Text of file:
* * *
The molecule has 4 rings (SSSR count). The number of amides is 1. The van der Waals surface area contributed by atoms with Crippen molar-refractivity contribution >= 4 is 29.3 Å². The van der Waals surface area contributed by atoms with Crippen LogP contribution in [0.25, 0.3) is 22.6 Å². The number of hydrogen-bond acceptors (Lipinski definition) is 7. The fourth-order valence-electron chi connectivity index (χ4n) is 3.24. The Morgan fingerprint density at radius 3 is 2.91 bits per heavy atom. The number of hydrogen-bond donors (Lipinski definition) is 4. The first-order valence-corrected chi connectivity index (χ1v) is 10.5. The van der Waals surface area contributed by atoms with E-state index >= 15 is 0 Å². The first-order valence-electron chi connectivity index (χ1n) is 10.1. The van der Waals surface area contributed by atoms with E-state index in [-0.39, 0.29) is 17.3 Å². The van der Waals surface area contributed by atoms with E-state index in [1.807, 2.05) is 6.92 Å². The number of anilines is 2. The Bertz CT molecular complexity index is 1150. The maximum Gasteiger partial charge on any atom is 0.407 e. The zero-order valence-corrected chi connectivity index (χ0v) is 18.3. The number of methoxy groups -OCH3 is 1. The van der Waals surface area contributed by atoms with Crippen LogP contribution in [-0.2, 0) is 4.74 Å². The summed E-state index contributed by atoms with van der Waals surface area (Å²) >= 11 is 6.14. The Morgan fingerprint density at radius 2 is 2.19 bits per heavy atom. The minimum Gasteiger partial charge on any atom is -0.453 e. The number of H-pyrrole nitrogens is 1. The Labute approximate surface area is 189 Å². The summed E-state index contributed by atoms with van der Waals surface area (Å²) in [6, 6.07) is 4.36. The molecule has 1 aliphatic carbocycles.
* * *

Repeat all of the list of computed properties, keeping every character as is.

The molecule has 4 rings (SSSR count). The number of amides is 1. The van der Waals surface area contributed by atoms with Crippen molar-refractivity contribution >= 4 is 29.3 Å². The van der Waals surface area contributed by atoms with Crippen LogP contribution in [0.25, 0.3) is 22.6 Å². The number of hydrogen-bond acceptors (Lipinski definition) is 7. The fourth-order valence-electron chi connectivity index (χ4n) is 3.24. The Morgan fingerprint density at radius 3 is 2.91 bits per heavy atom. The number of hydrogen-bond donors (Lipinski definition) is 4. The first-order valence-corrected chi connectivity index (χ1v) is 10.5. The van der Waals surface area contributed by atoms with E-state index >= 15 is 0 Å². The first-order valence-electron chi connectivity index (χ1n) is 10.1. The van der Waals surface area contributed by atoms with E-state index in [-0.39, 0.29) is 17.3 Å². The van der Waals surface area contributed by atoms with E-state index in [1.807, 2.05) is 6.92 Å². The number of anilines is 2. The Bertz CT molecular complexity index is 1150. The maximum Gasteiger partial charge on any atom is 0.407 e. The zero-order valence-corrected chi connectivity index (χ0v) is 18.3. The number of methoxy groups -OCH3 is 1. The van der Waals surface area contributed by atoms with Crippen LogP contribution in [-0.2, 0) is 4.74 Å². The summed E-state index contributed by atoms with van der Waals surface area (Å²) >= 11 is 6.14. The Morgan fingerprint density at radius 2 is 2.19 bits per heavy atom. The minimum Gasteiger partial charge on any atom is -0.453 e. The number of H-pyrrole nitrogens is 1. The Labute approximate surface area is 189 Å². The summed E-state index contributed by atoms with van der Waals surface area (Å²) in [6, 6.07) is 4.36. The molecule has 1 aliphatic carbocycles.